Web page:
Welcome to the official RChain weekly newsletter. As a subscriber, you’ve probably been receiving regular updates whenever a new post goes live. Instead, you’ll be receiving a digest about the latest news in the world of RChain and beyond every Thursday. It was an exciting week, with Board elections last night; a full report will be available in next week’s transmission. For now, make sure to check out Victor Ojimadu’s debrief of our centennial community call. We’re also excited to partner with RChain Asia for translations—you can read about Casper here. Don’t miss our newest columnist, Patrick Thompson, discussing governance in blockchain. Keep scrolling to read Isaac DeFrain’s recent two-part series on Rholang, two articles on RSong, and click through to the first three episodes of our new podcast, RCast!

Thanks for being a part of this community. — Derek Beres, Director of Content

 


 

RHOLANG CORNER

In a two-part series, Isaac DeFrain describes the process of injecting names into rho-calculus. In Part 1 he discusses the methodology of injecting names into ρ-calculus for the purpose of creating a user-friendly programming language, Rholang. In Part 2, he explores two variants of the operational semantics for ρ-calculus: process annihilation and contextualized communication.

 


 

RCAST 3: FAKE NEWS AND THE FUTURE OF TRUTH (WITH CHRIS YOUNG OF PROOF)

Chris Young is a professor in the Rutgers Business School and co-founder of Proof, a blockchain solution whose goal is to “secure access to truthful content in text, video and photographic form.” During our talk we discuss media ethics, the tokenization of truth, and why this platform is a combination of Snopes, Wikipedia, and a flourishing marketplace.

Keep reading and listen to the latest RCast here; don’t miss Ian Quinn’s overview of Proof, “Journalism in the Digital Age.”

Subscribe to RCast on iTunesGoogle Play, and Stitcher. Make sure to check out RCast 2with Evan Caron from Swytch and RCast 1 with Chris Boscolo from lifeID.

 


 

SPOTLIGHT: RSONG AND PLANTOIDS WITH KAYVAN KAZEMINEJAD

The Plantoid project is a blockchain-based life form—a sculpture connected to an array of sensors that communicate on the blockchain. Kayvan created the means for deploying RNode on a Raspberry Pi and a series of algorithms that take the data from the sensors to create music.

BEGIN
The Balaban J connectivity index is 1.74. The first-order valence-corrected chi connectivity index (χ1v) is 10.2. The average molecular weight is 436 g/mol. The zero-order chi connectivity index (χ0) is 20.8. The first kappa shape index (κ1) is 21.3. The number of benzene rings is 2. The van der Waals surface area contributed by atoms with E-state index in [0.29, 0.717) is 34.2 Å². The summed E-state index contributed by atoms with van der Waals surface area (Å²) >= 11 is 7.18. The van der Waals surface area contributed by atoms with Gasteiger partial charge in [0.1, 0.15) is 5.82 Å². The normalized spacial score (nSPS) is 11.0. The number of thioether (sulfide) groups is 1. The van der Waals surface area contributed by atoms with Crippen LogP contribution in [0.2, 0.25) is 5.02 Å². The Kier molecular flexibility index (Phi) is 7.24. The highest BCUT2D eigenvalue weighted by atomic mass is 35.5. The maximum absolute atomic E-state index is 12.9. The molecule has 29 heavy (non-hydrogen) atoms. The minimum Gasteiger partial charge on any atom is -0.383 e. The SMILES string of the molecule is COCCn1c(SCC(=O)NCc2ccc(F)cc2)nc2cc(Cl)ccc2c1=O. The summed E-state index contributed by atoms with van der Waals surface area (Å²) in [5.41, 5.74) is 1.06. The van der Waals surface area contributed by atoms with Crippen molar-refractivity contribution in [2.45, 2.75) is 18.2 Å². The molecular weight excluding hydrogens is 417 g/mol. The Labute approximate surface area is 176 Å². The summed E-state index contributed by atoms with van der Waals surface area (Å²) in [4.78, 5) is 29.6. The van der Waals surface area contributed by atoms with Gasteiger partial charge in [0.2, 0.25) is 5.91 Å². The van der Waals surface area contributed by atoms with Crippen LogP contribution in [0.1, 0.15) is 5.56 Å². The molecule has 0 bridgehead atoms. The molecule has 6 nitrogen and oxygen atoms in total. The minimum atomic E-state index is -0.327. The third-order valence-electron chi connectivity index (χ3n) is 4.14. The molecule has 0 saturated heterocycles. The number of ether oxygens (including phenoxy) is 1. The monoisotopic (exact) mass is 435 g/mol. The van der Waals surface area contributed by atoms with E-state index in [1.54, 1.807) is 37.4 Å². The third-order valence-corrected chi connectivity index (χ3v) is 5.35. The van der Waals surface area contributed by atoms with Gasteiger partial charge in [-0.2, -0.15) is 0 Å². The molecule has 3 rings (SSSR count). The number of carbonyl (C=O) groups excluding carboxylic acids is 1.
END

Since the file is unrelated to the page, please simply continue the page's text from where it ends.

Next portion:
Continue reading.

Make sure to check out Nora Germain’s article describing the Immersive Experience of RSong.

 


 

TECH TIDBIT: MESH NETWORKS AND THE SHARED INTERNET

Coordination is critical to the survival of our species. During a crisis, we must be able to communicate in order to remain informed about every facet of the situation. For example, our dependencies on ISP infrastructures (such as servers, routers, and wires that connect us to the internet) make us vulnerable should we not have access to them. With a mesh network, if a node goes down, the network keeps running and propagating data.

Jeremy Beal reports.

 


 

THIS WEEK IN BLOCKCHAIN

This week’s New Yorker cover story is a must-read deep-dive in the world of blockchain and cryptocurrency. RChain Board of Directors member Vlad Zamfir is the first person to speak in this long-ranging piece, discussing proof-of-stake:

Zamfir was showing the others some rough equations he’d worked out to address one of the thousands of riddles that need to be solved. This particular effort was an attempt (jargon alert) to optimize the incentive structure for proof-of-stake validation—that is, how best to get enough people and machines to participate in a computing operation essential to the functioning of the entire system. “We’re trying to do game theory here,” Zamfir said. The others pointed out what they thought might be flaws. “It doesn’t seem reasonable,” Zamfir said. “But the math works out.” This summarized much of what I’d encountered in crypto.

Read the New Yorker story and more from the world of blockchain.